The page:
Note: In general, use 5 signicant gures for interim calculations and 3 signicant gures for displayed solutions.

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Nature of Fluids

Example

Calculate the density and the specic weight of benzene if its specic gravity is 0.876. Solution 0.876 = ρb ρwater@4C ρb = 0.876 × 1000 kg/m3 = 876 kg/m3 0.876 = γb γwater@4C γb = 0.876 × 9.81 kN/m3 = 8.59 kN/m3

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Nature of Fluids

Example

Calculate the density and the specic weight of benzene if its specic gravity is 0.876. Solution 0.876 = ρb ρwater@4C ρb = 0.876 × 1000 kg/m3 = 876 kg/m3 0.876 = γb γwater@4C γb = 0.876 × 9.81 kN/m3 = 8.59 kN/m3

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Nature of Fluids

Example

A cylindrical tank with diameter 12.0 m contains water at 20◦C to

a depth of 4.0 m. If the water is heated to 65◦C, what is the depth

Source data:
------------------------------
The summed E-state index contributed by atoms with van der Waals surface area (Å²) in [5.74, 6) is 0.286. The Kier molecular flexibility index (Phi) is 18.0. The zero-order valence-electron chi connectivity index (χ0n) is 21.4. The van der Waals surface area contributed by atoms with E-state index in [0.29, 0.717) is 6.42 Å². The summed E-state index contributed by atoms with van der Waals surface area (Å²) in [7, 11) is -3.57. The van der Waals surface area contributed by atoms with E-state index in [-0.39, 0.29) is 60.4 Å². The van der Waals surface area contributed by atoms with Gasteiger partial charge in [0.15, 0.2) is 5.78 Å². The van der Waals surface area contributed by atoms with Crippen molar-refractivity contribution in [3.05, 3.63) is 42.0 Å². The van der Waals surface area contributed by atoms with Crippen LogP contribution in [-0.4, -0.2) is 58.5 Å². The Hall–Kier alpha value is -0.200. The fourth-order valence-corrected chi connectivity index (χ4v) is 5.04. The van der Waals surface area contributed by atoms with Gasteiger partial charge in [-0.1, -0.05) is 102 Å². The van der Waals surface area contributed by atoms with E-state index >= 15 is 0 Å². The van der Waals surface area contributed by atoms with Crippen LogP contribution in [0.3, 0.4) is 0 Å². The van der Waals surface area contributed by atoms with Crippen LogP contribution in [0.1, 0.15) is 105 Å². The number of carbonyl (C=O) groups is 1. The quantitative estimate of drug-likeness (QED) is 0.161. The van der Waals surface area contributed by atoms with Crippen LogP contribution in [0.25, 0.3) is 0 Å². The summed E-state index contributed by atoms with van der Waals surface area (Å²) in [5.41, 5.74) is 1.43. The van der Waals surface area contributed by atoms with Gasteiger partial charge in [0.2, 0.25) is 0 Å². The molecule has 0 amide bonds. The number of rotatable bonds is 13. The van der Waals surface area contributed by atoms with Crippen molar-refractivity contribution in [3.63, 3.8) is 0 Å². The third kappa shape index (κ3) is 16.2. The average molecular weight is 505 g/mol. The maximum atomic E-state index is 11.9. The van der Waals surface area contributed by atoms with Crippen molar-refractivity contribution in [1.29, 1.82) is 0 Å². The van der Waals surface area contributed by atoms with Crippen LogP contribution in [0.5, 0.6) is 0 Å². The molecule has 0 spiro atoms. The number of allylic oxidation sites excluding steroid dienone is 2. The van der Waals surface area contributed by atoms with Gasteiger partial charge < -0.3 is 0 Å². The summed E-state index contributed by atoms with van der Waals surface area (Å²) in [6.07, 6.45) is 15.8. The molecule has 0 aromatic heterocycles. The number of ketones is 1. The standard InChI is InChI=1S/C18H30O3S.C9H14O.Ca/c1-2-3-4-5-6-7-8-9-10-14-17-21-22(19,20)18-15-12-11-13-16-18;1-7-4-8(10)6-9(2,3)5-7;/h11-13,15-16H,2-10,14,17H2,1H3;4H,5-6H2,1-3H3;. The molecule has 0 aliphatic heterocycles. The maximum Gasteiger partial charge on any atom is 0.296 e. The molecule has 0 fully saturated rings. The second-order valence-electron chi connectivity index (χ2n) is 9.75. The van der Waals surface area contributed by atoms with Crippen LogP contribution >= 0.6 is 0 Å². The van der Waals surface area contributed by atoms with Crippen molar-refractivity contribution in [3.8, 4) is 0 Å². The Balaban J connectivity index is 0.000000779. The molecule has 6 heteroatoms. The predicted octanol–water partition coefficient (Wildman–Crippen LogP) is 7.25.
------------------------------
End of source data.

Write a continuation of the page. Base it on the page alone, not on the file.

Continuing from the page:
of the water? (Assume that the tank dimensions remain constant and that there are no losses due to evaporation.)

Solution Volume at 20◦C: V20=πd 2h20 4 = π (12.0 m)2(4.0 m) 4 =452.39 m3 Mass of water in the tank:

m = ρV20=998 kg/m3×452.39 m3=451490 kg

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Nature of Fluids

Example

A cylindrical tank with diameter 12.0 m contains water at 20◦C to

a depth of 4.0 m. If the water is heated to 65◦C, what is the depth

of the water? (Assume that the tank dimensions remain constant and that there are no losses due to evaporation.)

Solution Volume at 20◦C: V20= πd 2h20 4 = π (12.0 m)2(4.0 m) 4 =452.39 m3 Mass of water in the tank:

m = ρV20=998 kg/m3×452.39 m3=451490 kg

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Nature of Fluids

Solution (continued) V20= πd 2h20 4 = π (12.0 m)2(4.0 m) 4 =452.39 m3 m = ρ20V20=998 kg/m3×452.39 m3=451490 kg Volume at 65◦C: V65= m ρ65= 451490 kg 981 kg/m3 =460.23 m3 Depth at 65◦C: h65=4V65 πd2 = 4 × 460.23 m3 π (12.0)2 =4.0639 m The depth at 65◦C is 4.06 m

References